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Study the continuity of this function

  1. Dec 27, 2012 #1
    1. The problem statement, all variables and given/known data

    Study the continuity of the function defined by:
    ## \lim n \to \infty \frac{n^x-n^{-x}}{n^x+n^{-x}}##

    3. The attempt at a solution

    I've never seen a limit like this before.
    The only thing I have thought of is inserting random values of x to see it the limit exists.
    For instance, in this case, for x=0 I'd have ##\frac{\infty^0-\infty^0}{\infty^0+\infty^0}##

    which means the function doesn't exist. but every other value of x, it's okay.
    Or am i supposed to solve the limit? (btw, how can I solve a limit for n to infinity??)
    thank you
     
  2. jcsd
  3. Dec 27, 2012 #2

    jbunniii

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    By definition, [itex]n^0 = 1[/itex] for any nonzero [itex]n[/itex], so your fraction reduces to
    [tex]\frac{n^0 - n^0}{n^0 + n^0} = \frac{1 - 1}{1 + 1} = \frac{0}{2} = 0[/tex]
    What does this imly about the limit
    [tex]\lim_{n \rightarrow \infty} \frac{n^0 - n^0}{n^0 + n^0}[/tex]?
     
  4. Dec 28, 2012 #3
    well, I'd say it means the limit exists and it is = 0 (because I can evaluate it before adding the infinities in the equation).
    so the function should continuos on all ##\mathbb{R}##.
    Or actually, how should i work for x→∞?
    sorry if i have so many doubts about a simple question, but i have never seen this kind of limits before
     
  5. Dec 28, 2012 #4

    Dick

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    It's not that hard. You just have to think through all the cases. Suppose x=1. Try and figure it out without just substituting 'infinity' for n. That's not very informative. Just put x=1.
     
    Last edited: Dec 28, 2012
  6. Dec 29, 2012 #5
    ok.
    I see that whatever x i choose (except x=0), I always get a 0 in the nominator and an infinity in the denominator, so appartently f(x)=0. But I'm not sure about that..
     
  7. Dec 29, 2012 #6

    jbunniii

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    Let's take a simple concrete case, say x = 1. Then
    [tex]\frac{n^x - n^{-x}}{n^x + n^{-x}} = \frac{n - 1/n}{n + 1/n} = \frac{1 - 1/n^2}{1 + 1/n^2}[/tex]
    What is the limit of this expression as [itex]n \rightarrow \infty[/itex]?
     
  8. Dec 30, 2012 #7
    for x=1 the limit is 1.
    and for x=2 as well, because
    ##\frac{n^2-n^{-2}}{n^2+n^{-2}}##dividing both members by## \frac{1}{n^2} =\frac{1-\frac{1}{n^4}}{1+\frac{1}{n^4}}## and so forth ##\forall x \in \mathbb{R}## except x=0, where f(x)=0.
    Then, can i say it is continuos on all |R except between 0 and 1?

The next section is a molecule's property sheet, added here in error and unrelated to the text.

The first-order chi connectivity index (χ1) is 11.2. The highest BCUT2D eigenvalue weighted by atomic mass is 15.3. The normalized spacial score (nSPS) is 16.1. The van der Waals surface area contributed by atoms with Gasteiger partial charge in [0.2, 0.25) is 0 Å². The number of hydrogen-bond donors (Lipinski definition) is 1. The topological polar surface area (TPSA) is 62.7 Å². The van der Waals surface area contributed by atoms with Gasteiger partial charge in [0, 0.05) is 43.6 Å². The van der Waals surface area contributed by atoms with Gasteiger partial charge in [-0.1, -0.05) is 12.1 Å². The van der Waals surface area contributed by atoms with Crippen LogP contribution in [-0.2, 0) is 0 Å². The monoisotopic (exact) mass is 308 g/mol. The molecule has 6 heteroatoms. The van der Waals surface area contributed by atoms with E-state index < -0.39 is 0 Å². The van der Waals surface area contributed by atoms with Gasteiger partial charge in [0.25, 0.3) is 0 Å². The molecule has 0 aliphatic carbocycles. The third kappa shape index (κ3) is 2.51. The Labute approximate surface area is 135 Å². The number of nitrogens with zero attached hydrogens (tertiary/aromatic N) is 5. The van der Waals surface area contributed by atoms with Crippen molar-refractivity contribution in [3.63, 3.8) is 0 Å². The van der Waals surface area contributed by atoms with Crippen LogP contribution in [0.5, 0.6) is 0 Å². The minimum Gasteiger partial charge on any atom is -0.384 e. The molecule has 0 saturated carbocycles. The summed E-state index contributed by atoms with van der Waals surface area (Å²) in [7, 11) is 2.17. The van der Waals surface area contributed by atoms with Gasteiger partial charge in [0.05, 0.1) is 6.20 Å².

9. Dec 30, 2012 #8

    Dick

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    You'd better try some more x values before you state a conclusion. What about x=(1/2) or x=(-1)?
     
  10. Dec 30, 2012 #9
    Ok.
    I've tried several values and found out that if
    ##x>0 \Rightarrow f(x)=1##
    ##x=0 \Rightarrow f(x)=0##
    ##x<0 \Rightarrow \lim f(x)= \frac{\infty}{\infty}## so the function doesn't exist there
    Also, it is discontinuos in 0.

    Are my assumptions right?
     
  11. Dec 30, 2012 #10

    Dick

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    Can you show how you reached that conclusion for x<0? Try x=(-1). infinity/infinity doesn't necessarily mean the limit is undefined.
     
  12. Dec 30, 2012 #11
    for x=-1 I get
    ## \frac{1-\frac{1}{n{^-2}}}{1+ \frac{1}{n^{-2}}}##
    ##\frac{1-n^2}{1+n^2}= \frac{\infty}{\infty}##
    If ##\frac{\infty}{\infty}## doesn't mean it's undefined, when can i say the function is discontinuos?
     
  13. Dec 30, 2012 #12

    Dick

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    Divide numerator and denominator by n^2.
     
  14. Dec 30, 2012 #13
    right, i didn't notice it, then for x<0 i get f(x)=-1.
    what can i say if i get ##\frac{\infty}{\infty}##? and when can i say that the function is not continuos, if that's not enough?
     
  15. Dec 30, 2012 #14

    Dick

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    You can't say anything just from looking at ##\frac{\infty}{\infty}##. A form like that might have a limit and it might not. Ok so f(x)=(-1) for x<0, f(0)=0 and f(x)=1 for x>0. What about continuity?
     
  16. Dec 30, 2012 #15
    well, as the right limit is different from the left one, I'd say 0 is a discontinuity point (the only one in R).
    fortunately, there are no infinity/infinity cases in this function. but if one of these cases happens with a similar limit, should i just leave it? (if algebric manipulation can't help)
    thank you very much for your help, anyway :)
     
  17. Dec 30, 2012 #16

    Dick

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    Yes, it's discontinuous only at 0. Leaving a limit as ∞/∞ is about the same thing as saying 'I don't know what the limit is'. If algebra doesn't help you resolve it then there are other tools like l'Hopital.
     
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